The well of souls

At my work bathroom, one of the toilets is covered by a riser seat.


A lot of employees avoid the stall with this toilet, myself included. I figure if you need it, you use it, and since the riser was put in presumably by request, I don’t want to use it when someone else might need it. (The disabled stall in our bathroom is not subjected to this kind of deference; I see a lot of staff members who prefer to use that one for reasons I can’t speculate on, since they can’t see my health problem. They might hear it if we happen to enter the bathroom together, but that’s another story.) During my first week back with my flare up, I made one of my sprints to the bathroom to find all the stalls occupied, except – yes, bingo – the riser toilet one. So I settled in and tried to do my business.

Observation #1: when you’re having a flare with messy, bloody movements, having to sit and shit on one of these is like trying to shoot a fly with a machine gun. It might get the job done, but there’s a lot of sprayin’ collateral damage. Also I felt bad about making a mess, because it’s a public toilet.

Observation #2: the echo. It’s like pooping down a well!

Observation #3: the plastic is remarkably rigid. I like to get comfy on the toilet, especially if I’m going to be there for a while. This thing turned my butt wooden in under twenty seconds. I need one of these bad boys.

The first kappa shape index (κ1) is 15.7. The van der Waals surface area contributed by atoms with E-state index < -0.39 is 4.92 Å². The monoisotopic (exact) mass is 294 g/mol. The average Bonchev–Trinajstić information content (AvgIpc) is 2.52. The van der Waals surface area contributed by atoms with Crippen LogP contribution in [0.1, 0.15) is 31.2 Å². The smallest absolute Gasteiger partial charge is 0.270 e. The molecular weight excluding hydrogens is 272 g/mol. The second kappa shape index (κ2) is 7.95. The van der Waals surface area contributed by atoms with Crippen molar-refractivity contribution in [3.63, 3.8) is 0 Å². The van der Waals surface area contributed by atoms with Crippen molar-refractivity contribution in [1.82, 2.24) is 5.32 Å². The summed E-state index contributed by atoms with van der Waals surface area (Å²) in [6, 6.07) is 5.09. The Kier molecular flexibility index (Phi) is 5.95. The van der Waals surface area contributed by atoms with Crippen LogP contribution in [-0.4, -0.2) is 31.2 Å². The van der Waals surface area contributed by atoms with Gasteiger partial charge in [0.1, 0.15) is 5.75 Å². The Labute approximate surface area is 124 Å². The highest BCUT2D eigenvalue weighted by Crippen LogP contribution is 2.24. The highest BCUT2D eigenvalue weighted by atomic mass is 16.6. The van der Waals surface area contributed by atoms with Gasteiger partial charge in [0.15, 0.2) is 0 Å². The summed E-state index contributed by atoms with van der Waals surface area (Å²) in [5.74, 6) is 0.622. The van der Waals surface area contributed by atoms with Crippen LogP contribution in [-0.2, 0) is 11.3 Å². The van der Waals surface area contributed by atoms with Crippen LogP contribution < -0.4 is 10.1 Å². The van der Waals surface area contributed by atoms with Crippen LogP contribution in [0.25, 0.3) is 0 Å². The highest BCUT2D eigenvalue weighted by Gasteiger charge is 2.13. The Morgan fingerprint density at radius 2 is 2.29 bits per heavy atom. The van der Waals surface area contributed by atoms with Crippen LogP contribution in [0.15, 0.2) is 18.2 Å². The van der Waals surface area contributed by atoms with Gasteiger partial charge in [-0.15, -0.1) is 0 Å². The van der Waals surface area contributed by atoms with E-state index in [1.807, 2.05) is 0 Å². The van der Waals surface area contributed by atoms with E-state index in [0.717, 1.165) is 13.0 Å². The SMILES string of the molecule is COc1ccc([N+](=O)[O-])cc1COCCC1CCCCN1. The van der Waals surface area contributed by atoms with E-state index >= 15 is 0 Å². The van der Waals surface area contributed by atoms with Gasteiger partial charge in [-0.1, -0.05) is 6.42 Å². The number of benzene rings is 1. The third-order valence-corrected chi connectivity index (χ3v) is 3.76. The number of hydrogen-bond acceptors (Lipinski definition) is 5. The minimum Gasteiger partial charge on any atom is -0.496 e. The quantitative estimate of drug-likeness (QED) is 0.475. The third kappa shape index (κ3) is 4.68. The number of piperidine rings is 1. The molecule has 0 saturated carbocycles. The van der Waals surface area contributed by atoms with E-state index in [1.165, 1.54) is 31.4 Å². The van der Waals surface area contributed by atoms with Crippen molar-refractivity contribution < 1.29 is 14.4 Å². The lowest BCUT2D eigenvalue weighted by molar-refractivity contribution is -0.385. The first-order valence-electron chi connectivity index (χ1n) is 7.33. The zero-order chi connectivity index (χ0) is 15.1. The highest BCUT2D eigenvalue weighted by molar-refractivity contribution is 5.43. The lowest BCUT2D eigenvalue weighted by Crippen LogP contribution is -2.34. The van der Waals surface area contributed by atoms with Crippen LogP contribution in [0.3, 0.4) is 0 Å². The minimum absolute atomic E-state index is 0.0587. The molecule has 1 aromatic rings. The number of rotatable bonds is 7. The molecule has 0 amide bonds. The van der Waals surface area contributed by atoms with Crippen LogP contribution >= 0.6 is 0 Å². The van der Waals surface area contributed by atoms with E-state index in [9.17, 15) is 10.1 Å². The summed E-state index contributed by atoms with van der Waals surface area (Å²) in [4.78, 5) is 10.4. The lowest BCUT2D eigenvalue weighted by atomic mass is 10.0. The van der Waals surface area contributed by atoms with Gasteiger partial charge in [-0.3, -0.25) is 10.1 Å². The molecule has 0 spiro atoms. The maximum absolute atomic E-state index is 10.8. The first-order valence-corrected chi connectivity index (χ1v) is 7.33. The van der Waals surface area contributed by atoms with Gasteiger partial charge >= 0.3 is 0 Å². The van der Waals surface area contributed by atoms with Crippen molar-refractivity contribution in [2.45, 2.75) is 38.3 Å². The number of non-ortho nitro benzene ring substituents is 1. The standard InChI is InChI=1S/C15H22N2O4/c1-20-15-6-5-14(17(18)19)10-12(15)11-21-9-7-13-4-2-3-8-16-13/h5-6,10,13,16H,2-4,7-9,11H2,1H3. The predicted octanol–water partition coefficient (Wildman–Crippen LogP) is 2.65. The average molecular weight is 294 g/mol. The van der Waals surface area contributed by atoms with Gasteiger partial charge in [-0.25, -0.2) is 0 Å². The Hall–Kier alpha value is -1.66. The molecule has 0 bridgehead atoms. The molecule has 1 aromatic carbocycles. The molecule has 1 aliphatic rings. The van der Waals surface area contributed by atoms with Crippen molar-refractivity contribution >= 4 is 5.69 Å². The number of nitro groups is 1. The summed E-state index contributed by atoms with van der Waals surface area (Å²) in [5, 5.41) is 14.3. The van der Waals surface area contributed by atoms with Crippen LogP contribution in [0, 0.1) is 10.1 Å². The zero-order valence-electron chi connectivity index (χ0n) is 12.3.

Observation #4: I must confess, I worried about having this moment:

Incidentally and somewhat relatedly, I was on the second floor of the library last week and had to duck in to go to the bathroom. Like the bathrooms on other floors, it was arranged with four regular stalls and one large one. The large one had the typical wheelchair placard on the door. I did my business, washed my hands, and stepped out again – and realized suddenly that not only was there no automatic opener button for the bathroom door, but I had pushed the door to get out. What a weird, thoughtless construction. Why put such simple, easily-avoided obstacles in front of that obligatory large stall?

Sometimes I worry about making it in time, or, if that point becomes moot and I need to run, I worry about looking like a fool to coworkers or strangers as I streak for the bathroom. But at least I can generally count on being able to get the door open in time.


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